B-Chorionic Gonadotropin

What is the B-Chorionic Gonadotropin testing?

It is a blood test detecting the levels of β-Chorionic Gonadotropin (β-CG) in the blood. β-hCG is a hormone produced by some specific cells called trophoblasts. These cells normally form the placenta, while supporting and feeding the fetus. Also, they are probably found in some testicular tumors. β-hCG is more frequently produced by non-seminomatous tumors, and more rarely by seminomatous. The choriocarcinoma, which is a specific type of testicular cancer, always secretes β-hCG.

When is the β-hCG test done?

The β-hCG test must be done in every case of testicular cancer, before surgical removal. Although cancer is diagnosed with patho-anatomical testicular examination, the detection of high preoperative β-hCG  levels has clinical value for the staging of the disease. Taken into account together with other factors, it also helps in determining the appropriate treatment and monitoring the patient.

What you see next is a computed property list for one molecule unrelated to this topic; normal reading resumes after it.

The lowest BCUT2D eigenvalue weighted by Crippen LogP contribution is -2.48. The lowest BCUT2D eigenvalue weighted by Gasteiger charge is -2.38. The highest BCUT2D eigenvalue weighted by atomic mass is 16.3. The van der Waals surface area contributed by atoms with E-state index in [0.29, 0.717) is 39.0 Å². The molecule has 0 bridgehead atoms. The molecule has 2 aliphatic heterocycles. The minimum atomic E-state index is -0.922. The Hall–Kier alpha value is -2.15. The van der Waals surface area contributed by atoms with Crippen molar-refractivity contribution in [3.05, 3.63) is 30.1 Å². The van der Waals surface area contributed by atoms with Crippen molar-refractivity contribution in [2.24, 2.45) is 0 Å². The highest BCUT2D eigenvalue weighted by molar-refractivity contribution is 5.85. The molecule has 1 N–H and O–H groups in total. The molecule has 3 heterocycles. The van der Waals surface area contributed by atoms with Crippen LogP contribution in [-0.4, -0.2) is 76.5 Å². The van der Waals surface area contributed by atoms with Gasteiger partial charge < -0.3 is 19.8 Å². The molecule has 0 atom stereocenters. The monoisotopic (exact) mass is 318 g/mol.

The examination is done postoperatively:

  • For staging the disease. Persistent high β-hCG levels after orchiectomy (testicular removal) indicate that somewhere in the body there are metastatic cells that keep secreting β-hCG.
  • For treatment evaluation. In a successful therapy, β-hCG levels become normal.
  • For detecting cancer relapse. If β-hCG levels become normal after therapy and then start increasing again, this indicates that the tumor has probably recurred.

What preparation is needed for the β-hCG testing?

No special preparation is needed. All that is needed is simply taking a small blood sample before the surgical removal of testis.

How is the β-hCG test performed?

Once obtained, the blood sample is taken to the biochemical laboratory. The level of β-hCG is estimated with the use of special analyzers.

How are β-hCG test results interpreted?

Normal β-hCG values for men are up to 3 mIU/ml. In testicular cancer, every value over 3 mIU/ml should be evaluated by the therapist physician.